continued "Another concern we've had is that we do not believe that the funding for the Midway project is available or will be available in the future. In that kind of situation, this vessel will fall onto the backs of the public to pay for its upkeep. It is very expensive to keep those ships up. What will the cost be in one to five to ten years down the road?"
Chuck Nichols denies that the Aircraft Carrier Museum will ever have to rely on public money. For a while Nichols was a paid project manager for the museum project, but now, as a volunteer, he sits on its executive committee and acts as a coordinator with government agencies.
"We've probably got a better funding plan," says Nichols, "than any ship that's ever been donated to a private organization. And we have by far the best location to ensure our revenue stream. We have more maintenance dollars in our budget than any of the others, and yet I think we have a simpler problem, because the ship is much newer than the others that are out there, since this ship was refurbished in late '88 to become the Navy's principal platform in the Gulf War. A lot of these other aircraft carriers have teak decks, which have been on the ships since the early '40s, and those are maintenance nightmares, whereas we have steel decks. And San Diego is much less hard on a vessel than, say, the gulf at Corpus Christi or the Atlantic in the Northeast. The environment is much tougher on things in those places than it is here."
Nichols says that the source of the museum's funding so far has been private donations and guarantees of loans by private individuals. "In the future," he says, "it will be based on the revenue we generate from operating the museum. There will be an admission charge, there will be special events, and other things on the ship that will cost money, like food and beverage.
"When people come to the museum they'll be able to see restored aircraft from prior service back to the Korean War and even older. We have one of the most interesting exhibits of military history anywhere. It's 250 cases of memorabilia from John Paul Jones to the present day. That's been donated to us. It's a marvelous exhibit called the Hovis collection. And we'll have a simulator that allows you to simulate landing on a carrier.
"The museum will be a tremendous tribute to the history of the Navy in San Diego. It will feature the history of naval aviation. Naval aviation from carriers started right here in San Diego. And this will be an education platform as well as an entertainment facility, because we're arranging with the schools to bring their kids through it. The kids will get a history lesson that includes the Midway and its place in the history of United States defense. We'll be showing people how crews go out for extended periods of time and live under difficult circumstances, lonely circumstances, being away from their families in our defense, and I think it's important that people come to grips with that now and then on a more realistic basis than they find in their newspaper. This will allow them to have a reality check and think about the sacrifices that are made to keep this country free."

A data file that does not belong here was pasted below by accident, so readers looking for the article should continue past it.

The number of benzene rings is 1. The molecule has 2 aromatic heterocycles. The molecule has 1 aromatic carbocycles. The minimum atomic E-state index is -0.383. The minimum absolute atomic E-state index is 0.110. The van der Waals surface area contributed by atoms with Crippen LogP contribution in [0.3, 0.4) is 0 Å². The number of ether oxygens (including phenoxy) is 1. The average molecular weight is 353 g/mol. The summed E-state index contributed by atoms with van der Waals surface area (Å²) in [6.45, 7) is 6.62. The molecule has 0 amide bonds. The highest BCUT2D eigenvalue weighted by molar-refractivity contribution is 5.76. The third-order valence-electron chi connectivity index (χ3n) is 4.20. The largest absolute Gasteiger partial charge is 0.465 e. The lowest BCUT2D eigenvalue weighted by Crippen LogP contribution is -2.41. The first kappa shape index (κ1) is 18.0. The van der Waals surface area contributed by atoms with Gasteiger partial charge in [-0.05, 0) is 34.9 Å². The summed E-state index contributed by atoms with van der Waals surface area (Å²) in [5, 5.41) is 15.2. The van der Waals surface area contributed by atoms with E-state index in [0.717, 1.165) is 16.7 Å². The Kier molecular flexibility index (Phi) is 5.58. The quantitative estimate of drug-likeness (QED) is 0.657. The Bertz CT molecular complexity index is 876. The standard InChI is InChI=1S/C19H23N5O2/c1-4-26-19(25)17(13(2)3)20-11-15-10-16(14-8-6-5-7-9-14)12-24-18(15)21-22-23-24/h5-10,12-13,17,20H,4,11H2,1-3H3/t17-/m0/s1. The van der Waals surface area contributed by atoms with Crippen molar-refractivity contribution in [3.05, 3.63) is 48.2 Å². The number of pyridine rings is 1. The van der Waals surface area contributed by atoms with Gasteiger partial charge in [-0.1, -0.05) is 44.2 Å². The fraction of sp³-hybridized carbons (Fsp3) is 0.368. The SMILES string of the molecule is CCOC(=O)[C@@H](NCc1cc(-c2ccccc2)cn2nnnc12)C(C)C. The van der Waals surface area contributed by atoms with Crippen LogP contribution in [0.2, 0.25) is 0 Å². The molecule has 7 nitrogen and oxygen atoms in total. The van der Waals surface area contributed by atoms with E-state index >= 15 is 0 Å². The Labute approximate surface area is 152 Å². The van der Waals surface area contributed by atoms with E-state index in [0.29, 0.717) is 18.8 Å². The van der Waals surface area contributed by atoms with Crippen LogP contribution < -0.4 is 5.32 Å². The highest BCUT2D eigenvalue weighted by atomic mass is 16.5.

But the Coastal Commission's Laura Hunter isn't buying it. "We're being sold a bill of goods," she says, "that the museum has all the money it needs to run on private donations forever. I'm very concerned that there's only X amount of dollars that can be invested in historic vessel maintenance. The Midway, the Star of India, the Berkeley, they all compete for a finite pot of public investment. Or maybe it's an environmental protection program. We don't know what tradeoffs we're going to be asked for. Some future project that has a lot of merit or an existing project that's been publicly funded might be sacrificed. What are we not going to have because our public monies go into the Midway?"